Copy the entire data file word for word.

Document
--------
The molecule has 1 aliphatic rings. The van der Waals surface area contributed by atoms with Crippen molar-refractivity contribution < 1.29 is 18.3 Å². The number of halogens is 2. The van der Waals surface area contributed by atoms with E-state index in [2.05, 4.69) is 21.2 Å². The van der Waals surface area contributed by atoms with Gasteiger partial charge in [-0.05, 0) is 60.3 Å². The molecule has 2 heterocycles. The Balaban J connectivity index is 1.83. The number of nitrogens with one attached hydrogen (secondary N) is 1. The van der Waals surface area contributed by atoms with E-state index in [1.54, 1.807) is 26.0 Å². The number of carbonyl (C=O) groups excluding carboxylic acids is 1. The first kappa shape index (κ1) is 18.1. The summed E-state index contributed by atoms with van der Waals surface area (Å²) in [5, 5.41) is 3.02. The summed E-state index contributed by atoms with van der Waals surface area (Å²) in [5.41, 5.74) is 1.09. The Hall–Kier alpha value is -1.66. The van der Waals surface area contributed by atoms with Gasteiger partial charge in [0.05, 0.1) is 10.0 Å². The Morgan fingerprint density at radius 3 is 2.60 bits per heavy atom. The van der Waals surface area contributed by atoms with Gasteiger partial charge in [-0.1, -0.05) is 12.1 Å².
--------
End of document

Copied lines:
The molecule has 1 aliphatic rings. The van der Waals surface area contributed by atoms with Crippen molar-refractivity contribution < 1.29 is 18.3 Å². The number of halogens is 2. The van der Waals surface area contributed by atoms with E-state index in [2.05, 4.69) is 21.2 Å². The van der Waals surface area contributed by atoms with Gasteiger partial charge in [-0.05, 0) is 60.3 Å². The molecule has 2 heterocycles. The Balaban J connectivity index is 1.83. The number of nitrogens with one attached hydrogen (secondary N) is 1. The van der Waals surface area contributed by atoms with E-state index in [1.54, 1.807) is 26.0 Å². The number of carbonyl (C=O) groups excluding carboxylic acids is 1. The first kappa shape index (κ1) is 18.1. The summed E-state index contributed by atoms with van der Waals surface area (Å²) in [5, 5.41) is 3.02. The summed E-state index contributed by atoms with van der Waals surface area (Å²) in [5.41, 5.74) is 1.09. The Hall–Kier alpha value is -1.66. The van der Waals surface area contributed by atoms with Gasteiger partial charge in [0.05, 0.1) is 10.0 Å². The Morgan fingerprint density at radius 3 is 2.60 bits per heavy atom. The van der Waals surface area contributed by atoms with Gasteiger partial charge in [-0.1, -0.05) is 12.1 Å².